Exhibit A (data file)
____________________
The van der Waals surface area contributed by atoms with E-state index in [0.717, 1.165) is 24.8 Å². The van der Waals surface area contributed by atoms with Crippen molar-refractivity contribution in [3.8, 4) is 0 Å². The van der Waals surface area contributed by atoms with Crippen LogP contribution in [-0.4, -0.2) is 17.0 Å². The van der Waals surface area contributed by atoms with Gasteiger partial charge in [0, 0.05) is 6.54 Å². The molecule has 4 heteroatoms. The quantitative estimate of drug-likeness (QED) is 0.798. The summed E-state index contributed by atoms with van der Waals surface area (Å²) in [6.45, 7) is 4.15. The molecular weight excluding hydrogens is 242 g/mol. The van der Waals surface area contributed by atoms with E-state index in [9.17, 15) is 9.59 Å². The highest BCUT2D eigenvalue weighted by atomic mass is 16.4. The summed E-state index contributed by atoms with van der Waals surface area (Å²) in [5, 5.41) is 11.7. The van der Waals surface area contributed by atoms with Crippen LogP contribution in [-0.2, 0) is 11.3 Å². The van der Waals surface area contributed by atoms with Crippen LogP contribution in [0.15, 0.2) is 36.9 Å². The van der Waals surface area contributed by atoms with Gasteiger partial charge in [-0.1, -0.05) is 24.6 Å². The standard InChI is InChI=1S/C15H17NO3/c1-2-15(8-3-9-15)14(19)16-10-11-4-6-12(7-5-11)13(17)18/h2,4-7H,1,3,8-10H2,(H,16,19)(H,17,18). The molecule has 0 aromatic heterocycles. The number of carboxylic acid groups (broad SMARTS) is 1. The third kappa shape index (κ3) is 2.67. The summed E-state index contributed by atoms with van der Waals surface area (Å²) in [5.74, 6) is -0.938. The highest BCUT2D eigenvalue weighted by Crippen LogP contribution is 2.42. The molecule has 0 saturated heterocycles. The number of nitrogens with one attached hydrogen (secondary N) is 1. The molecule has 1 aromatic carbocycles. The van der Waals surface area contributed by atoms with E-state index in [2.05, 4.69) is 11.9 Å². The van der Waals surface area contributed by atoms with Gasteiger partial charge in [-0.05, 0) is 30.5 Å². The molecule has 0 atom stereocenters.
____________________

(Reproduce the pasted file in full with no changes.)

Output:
The van der Waals surface area contributed by atoms with E-state index in [0.717, 1.165) is 24.8 Å². The van der Waals surface area contributed by atoms with Crippen molar-refractivity contribution in [3.8, 4) is 0 Å². The van der Waals surface area contributed by atoms with Crippen LogP contribution in [-0.4, -0.2) is 17.0 Å². The van der Waals surface area contributed by atoms with Gasteiger partial charge in [0, 0.05) is 6.54 Å². The molecule has 4 heteroatoms. The quantitative estimate of drug-likeness (QED) is 0.798. The summed E-state index contributed by atoms with van der Waals surface area (Å²) in [6.45, 7) is 4.15. The molecular weight excluding hydrogens is 242 g/mol. The van der Waals surface area contributed by atoms with E-state index in [9.17, 15) is 9.59 Å². The highest BCUT2D eigenvalue weighted by atomic mass is 16.4. The summed E-state index contributed by atoms with van der Waals surface area (Å²) in [5, 5.41) is 11.7. The van der Waals surface area contributed by atoms with Crippen LogP contribution in [-0.2, 0) is 11.3 Å². The van der Waals surface area contributed by atoms with Crippen LogP contribution in [0.15, 0.2) is 36.9 Å². The van der Waals surface area contributed by atoms with Gasteiger partial charge in [-0.1, -0.05) is 24.6 Å². The standard InChI is InChI=1S/C15H17NO3/c1-2-15(8-3-9-15)14(19)16-10-11-4-6-12(7-5-11)13(17)18/h2,4-7H,1,3,8-10H2,(H,16,19)(H,17,18). The molecule has 0 aromatic heterocycles. The number of carboxylic acid groups (broad SMARTS) is 1. The third kappa shape index (κ3) is 2.67. The summed E-state index contributed by atoms with van der Waals surface area (Å²) in [5.74, 6) is -0.938. The highest BCUT2D eigenvalue weighted by Crippen LogP contribution is 2.42. The molecule has 0 saturated heterocycles. The number of nitrogens with one attached hydrogen (secondary N) is 1. The molecule has 1 aromatic carbocycles. The van der Waals surface area contributed by atoms with E-state index in [2.05, 4.69) is 11.9 Å². The van der Waals surface area contributed by atoms with Gasteiger partial charge in [-0.05, 0) is 30.5 Å². The molecule has 0 atom stereocenters.